The AlexNet CNN architecture won the 2012 ImageNet ILSVRC challenge by a large margin. It achieved a 17% top-5 error rate while the second-best achieved only 26%! It was developed by Alex Krizhevsky, Ilya Sutskever, and Geoffrey E. Hinton. It is quite similar to LeNet-5, only much larger and deeper, and it was the first to stack convolutional layers directly on top of each other, instead of stacking a pooling layer on top of each convolutional layer.
We won’t explain it in detail like LeNet-5 but this is what we can resume from the figure above:
It is also relevant to know that there is a variant of AlexNet called ZF Net, which was developed by Matthew Zeiler and Rob Fergus. It won the 2013 ILSVRC challenge. It is essentially AlexNet with a few tweaked hyperparameters (number of feature maps, kernel size, stride, etc.).
As seen in the AlexNet architecture, CNNs were starting to get deeper and deeper. The most straightforward way of improving the performance of deep neural networks is by increasing their size. VGG (Visual Geometry Group) invented the VGG-16, which has 13 convolutional and 3 fully-connected layers, carrying with them the Relu activation function from AlexNet.
Also, it took the tradition of stacking layers from AlexNet but uses a smaller size of filters (2×2 and 3×3). It consists of 138M parameters and takes up about 500MB of storage space. They also designed a deeper variant called VGG-19.
Last but not least, the winner of the ILSVC 2015 challenge was the residual network (ResNet), developed by Kaiming He et al., which delivered an astounding top-5 error rate under 3.6%, using an extremely deep CNN composed of 152 layers. The key to being able to train such a deep network is the skip connections: The signal feeding into a layer is also added to the output of a layer located a bit higher up the stack. Let’s see first the ResNet architecture and discuss why it is useful.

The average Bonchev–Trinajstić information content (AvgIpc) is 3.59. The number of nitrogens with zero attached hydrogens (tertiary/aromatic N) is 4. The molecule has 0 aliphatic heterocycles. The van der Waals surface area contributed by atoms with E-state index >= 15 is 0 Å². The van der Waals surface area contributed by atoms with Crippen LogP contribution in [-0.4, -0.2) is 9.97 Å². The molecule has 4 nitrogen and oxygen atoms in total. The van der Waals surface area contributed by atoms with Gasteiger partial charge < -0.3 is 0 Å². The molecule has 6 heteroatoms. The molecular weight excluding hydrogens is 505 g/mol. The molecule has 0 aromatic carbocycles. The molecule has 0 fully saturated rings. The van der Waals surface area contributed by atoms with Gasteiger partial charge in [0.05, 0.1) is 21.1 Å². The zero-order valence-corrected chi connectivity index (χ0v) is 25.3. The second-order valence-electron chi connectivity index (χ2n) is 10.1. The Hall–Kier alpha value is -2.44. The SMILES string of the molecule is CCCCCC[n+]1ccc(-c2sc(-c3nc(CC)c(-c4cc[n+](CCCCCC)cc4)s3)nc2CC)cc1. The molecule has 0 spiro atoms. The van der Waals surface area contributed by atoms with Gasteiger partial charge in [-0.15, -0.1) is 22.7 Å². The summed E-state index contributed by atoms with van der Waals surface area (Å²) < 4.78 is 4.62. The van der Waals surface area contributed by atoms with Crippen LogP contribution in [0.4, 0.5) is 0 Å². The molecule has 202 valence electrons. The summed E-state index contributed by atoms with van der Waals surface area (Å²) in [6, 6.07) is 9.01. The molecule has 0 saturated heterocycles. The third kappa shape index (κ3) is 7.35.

ResNets are built out of something called a residual block. Let’s see exactly what happens or what is the utility of a residual block.
When we initialize a regular neural network, its weights are close to zero, and so the network just outputs values close to zero. If we add a skip connection, the resulting network just outputs a copy of its inputs. So, it initially models its identity function and this speeds up training considerably. The identity function is easy for the residual block to learn and it’s easy to get a[l+2] equals a[l] because of this skip connection (l – layer, a – activation).
And it means that adding these two layers in our neural network doesn’t really hurt its ability to do as well as in simpler network without these two extra layers, because it’s quite easy for it to learn the identity function with only copying a[l] to a[l+2] despite the addition of these two layers. So adding this residual block to somewhere in the middle or the end of this big neural network doesn’t hurt performance. On the contrary, it improves performance. So, you can imagine that with all of these heading units (if they actually learned something useful) we can do even better than by learning the identity function.
Also, very deep neural networks are difficult to train because of vanishing and exploding gradient types of problems. But ResNet with these skip connections allows you to take the activation from one layer and suddenly feed it to another layer even much deeper in the neural network. And during backpropagation, skip connection’s path will pass gradient update as well. Conceptually this update acts similar to the synthetic gradient’s purpose.
Instead of waiting for the gradient to propagate back one layer at a time, skip connection’s path allows the gradient to reach those beginning nodes with greater magnitude by skipping some layers in between.
This article was originally published on Medium and re-published to TOPBOTS with permission from the author.